Bone problems include scoliosis, fractures, and osteoporosis. Scoliosis is a curvature of the spine, making the normally straight spine look like a “C” or “S.” It is treated with braces or surgery. Osteoporosis is a disease that causes bones to weaken and break easily. It’s most common in women, especially older women. Fully half of all women over 65 have osteoporosis. Fractures are any break in the bone. They can be a simple crack or a severe and complicated shatter. Osteoporosis causes fractures in people who have it, but other causes are trauma (such as a fall) or overuse.

Tendon and ligament problems most often result from injury or overuse. Two good examples are ligament tears and tendonitis. The most common ligament tear is the ACL tear in the knee. This ligament supports and stabilizes the knee and is most often torn during sports activities. Tendonitis happens when a tendon, which connects muscles and bones together, becomes irritated and inflamed. This happens most often in older patients who push their bodies too far, leading to pain and swelling. Treatment for both tendon and ligament problems usually includes rest, ice, and supporting the area to let it heal.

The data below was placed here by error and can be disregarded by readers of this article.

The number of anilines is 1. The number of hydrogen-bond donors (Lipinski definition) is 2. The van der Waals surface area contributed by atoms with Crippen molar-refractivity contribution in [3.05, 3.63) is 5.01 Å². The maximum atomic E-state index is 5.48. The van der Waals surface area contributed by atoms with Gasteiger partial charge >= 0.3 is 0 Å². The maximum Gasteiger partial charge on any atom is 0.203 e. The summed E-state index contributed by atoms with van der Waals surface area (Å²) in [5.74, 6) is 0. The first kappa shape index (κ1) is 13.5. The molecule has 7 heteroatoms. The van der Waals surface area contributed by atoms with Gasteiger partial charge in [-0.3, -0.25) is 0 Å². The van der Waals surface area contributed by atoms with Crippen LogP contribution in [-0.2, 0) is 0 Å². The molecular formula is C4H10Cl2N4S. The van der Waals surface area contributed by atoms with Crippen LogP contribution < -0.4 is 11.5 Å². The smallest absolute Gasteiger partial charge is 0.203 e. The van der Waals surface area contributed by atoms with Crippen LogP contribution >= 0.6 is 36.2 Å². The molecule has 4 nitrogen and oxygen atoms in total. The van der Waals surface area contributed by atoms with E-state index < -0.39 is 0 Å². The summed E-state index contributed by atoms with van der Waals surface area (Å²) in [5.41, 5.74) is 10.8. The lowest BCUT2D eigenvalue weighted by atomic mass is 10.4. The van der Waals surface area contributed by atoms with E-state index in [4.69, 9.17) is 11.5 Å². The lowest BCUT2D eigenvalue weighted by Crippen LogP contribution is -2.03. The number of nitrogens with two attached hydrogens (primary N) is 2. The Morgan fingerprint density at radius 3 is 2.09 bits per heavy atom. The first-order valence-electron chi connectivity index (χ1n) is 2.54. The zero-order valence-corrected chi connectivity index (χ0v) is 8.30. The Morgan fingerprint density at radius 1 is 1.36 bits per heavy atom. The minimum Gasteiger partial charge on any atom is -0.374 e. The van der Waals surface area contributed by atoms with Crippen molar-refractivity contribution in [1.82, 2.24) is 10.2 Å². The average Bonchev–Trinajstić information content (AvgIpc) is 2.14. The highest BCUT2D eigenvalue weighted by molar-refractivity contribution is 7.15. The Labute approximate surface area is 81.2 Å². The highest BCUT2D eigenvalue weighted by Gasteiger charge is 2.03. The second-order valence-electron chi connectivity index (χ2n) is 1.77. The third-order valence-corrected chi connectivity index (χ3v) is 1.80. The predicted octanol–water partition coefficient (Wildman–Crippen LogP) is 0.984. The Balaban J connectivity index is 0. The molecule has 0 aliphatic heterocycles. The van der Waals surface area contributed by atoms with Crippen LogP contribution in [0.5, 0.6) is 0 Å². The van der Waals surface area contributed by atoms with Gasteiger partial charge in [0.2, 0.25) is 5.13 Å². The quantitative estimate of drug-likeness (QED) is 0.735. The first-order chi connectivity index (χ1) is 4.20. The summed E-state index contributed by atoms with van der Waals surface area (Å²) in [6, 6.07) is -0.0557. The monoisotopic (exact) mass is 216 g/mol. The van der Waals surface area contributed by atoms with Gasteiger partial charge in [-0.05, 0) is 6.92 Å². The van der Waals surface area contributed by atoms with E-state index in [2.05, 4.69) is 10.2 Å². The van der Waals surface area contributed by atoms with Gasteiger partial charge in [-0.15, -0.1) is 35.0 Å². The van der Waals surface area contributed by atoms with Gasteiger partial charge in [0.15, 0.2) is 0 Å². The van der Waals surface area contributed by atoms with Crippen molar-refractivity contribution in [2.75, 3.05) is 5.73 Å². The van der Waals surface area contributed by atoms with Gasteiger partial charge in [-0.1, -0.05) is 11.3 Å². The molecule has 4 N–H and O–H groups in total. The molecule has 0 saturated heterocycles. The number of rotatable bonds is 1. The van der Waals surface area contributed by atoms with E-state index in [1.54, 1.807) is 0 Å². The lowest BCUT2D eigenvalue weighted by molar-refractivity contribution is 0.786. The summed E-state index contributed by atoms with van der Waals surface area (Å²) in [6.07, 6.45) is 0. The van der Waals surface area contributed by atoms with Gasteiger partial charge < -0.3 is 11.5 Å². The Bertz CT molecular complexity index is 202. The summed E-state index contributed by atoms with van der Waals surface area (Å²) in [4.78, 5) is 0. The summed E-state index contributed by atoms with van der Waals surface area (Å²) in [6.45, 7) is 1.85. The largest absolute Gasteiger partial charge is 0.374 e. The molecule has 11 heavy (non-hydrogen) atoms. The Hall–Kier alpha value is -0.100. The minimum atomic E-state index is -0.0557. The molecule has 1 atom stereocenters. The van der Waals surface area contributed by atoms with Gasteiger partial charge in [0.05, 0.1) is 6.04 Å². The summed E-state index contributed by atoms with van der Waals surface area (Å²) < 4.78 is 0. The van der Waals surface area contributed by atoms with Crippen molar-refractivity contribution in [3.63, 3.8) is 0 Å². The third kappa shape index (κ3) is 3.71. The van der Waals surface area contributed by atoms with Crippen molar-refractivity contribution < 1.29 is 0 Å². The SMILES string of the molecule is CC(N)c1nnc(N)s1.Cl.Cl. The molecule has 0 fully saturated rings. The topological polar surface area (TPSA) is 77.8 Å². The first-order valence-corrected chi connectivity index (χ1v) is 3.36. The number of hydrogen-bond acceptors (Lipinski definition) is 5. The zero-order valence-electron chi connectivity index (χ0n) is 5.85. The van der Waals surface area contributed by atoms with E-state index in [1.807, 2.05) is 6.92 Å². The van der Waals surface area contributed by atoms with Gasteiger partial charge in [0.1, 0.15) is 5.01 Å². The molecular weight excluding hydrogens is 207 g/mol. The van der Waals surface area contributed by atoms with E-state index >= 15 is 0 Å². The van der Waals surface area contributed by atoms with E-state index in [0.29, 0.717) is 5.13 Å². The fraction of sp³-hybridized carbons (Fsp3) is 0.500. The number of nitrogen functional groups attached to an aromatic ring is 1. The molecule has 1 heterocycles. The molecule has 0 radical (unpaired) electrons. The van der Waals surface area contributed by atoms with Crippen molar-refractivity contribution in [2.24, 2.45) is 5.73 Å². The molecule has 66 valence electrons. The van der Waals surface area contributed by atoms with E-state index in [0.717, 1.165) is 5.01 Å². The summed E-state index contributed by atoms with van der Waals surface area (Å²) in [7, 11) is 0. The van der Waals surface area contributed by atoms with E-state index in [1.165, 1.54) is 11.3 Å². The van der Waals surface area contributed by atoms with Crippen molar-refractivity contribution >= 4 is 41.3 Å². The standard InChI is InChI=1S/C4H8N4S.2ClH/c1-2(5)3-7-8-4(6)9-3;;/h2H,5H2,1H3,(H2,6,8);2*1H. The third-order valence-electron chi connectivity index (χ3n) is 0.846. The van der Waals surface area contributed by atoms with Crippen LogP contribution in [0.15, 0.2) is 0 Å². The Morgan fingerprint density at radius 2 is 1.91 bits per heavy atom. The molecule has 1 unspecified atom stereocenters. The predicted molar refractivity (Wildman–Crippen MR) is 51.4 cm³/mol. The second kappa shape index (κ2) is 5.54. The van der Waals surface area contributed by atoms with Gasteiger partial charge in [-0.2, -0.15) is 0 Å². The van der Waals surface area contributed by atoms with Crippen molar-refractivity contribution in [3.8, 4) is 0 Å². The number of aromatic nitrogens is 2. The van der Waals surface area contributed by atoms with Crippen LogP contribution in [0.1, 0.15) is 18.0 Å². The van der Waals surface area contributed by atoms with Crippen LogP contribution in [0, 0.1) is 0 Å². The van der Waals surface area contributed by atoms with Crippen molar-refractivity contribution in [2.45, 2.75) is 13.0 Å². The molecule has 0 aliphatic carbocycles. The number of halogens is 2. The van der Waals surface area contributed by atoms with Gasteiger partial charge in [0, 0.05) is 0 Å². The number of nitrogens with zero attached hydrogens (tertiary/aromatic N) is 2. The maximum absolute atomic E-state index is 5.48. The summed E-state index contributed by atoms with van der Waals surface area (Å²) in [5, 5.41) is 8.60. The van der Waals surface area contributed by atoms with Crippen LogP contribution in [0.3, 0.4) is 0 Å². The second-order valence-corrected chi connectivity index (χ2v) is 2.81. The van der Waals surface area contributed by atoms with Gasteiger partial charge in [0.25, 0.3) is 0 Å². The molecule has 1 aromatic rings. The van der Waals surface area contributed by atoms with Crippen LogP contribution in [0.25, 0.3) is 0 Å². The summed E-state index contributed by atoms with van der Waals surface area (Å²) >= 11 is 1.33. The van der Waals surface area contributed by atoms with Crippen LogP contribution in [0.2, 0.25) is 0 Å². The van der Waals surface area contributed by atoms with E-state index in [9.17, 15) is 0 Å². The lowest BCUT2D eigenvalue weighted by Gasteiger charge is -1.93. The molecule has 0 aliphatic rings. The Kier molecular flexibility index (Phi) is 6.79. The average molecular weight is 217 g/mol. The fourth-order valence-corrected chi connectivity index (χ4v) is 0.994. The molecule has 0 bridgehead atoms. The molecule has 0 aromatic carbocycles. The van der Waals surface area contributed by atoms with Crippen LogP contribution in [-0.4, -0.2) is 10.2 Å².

Pain and numbness problems can be caused by overuse, disease, an injury, or a compressed nerve. Lower back pain and carpal tunnel syndrome are two of the most common conditions patients encounter. Lower back pain may be caused by sore muscles that have been overworked, or an injury to the disks separating the vertebrae in the spine. Lower back pain usually goes away on its own within a few days, but it may require medical treatment depending on the cause. Carpal tunnel syndrome occurs when the nerve at the base of the palm becomes trapped or pinched. Symptoms include tingling, pain, numbness, or weakness in the hand. Treatment involves rest and sometimes steroid injections.

Because the musculoskeletal system involves so much of the body, problems here can be incredibly varied in their type and severity. Some musculoskeletal problems will go away on their own or only require rest, while others may require medication, physical therapy, or even surgery.